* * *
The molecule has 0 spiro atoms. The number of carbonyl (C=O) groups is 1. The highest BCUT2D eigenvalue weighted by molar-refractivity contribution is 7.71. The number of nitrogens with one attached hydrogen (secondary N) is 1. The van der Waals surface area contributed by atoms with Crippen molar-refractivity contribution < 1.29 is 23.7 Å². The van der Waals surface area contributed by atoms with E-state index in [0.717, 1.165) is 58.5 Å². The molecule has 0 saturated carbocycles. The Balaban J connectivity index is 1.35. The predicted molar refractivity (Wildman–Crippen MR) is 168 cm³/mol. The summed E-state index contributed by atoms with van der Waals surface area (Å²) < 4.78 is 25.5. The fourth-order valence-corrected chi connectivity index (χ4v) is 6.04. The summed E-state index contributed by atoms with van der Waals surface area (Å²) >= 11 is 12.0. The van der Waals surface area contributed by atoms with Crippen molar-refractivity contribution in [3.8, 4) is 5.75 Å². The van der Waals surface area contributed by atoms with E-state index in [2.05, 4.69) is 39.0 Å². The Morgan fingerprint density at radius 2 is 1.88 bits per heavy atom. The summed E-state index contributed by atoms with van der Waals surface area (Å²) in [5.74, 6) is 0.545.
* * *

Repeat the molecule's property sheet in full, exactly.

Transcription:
The molecule has 0 spiro atoms. The number of carbonyl (C=O) groups is 1. The highest BCUT2D eigenvalue weighted by molar-refractivity contribution is 7.71. The number of nitrogens with one attached hydrogen (secondary N) is 1. The van der Waals surface area contributed by atoms with Crippen molar-refractivity contribution < 1.29 is 23.7 Å². The van der Waals surface area contributed by atoms with E-state index in [0.717, 1.165) is 58.5 Å². The molecule has 0 saturated carbocycles. The Balaban J connectivity index is 1.35. The predicted molar refractivity (Wildman–Crippen MR) is 168 cm³/mol. The summed E-state index contributed by atoms with van der Waals surface area (Å²) < 4.78 is 25.5. The fourth-order valence-corrected chi connectivity index (χ4v) is 6.04. The summed E-state index contributed by atoms with van der Waals surface area (Å²) >= 11 is 12.0. The van der Waals surface area contributed by atoms with Crippen molar-refractivity contribution in [3.8, 4) is 5.75 Å². The van der Waals surface area contributed by atoms with E-state index in [2.05, 4.69) is 39.0 Å². The Morgan fingerprint density at radius 2 is 1.88 bits per heavy atom. The summed E-state index contributed by atoms with van der Waals surface area (Å²) in [5.74, 6) is 0.545.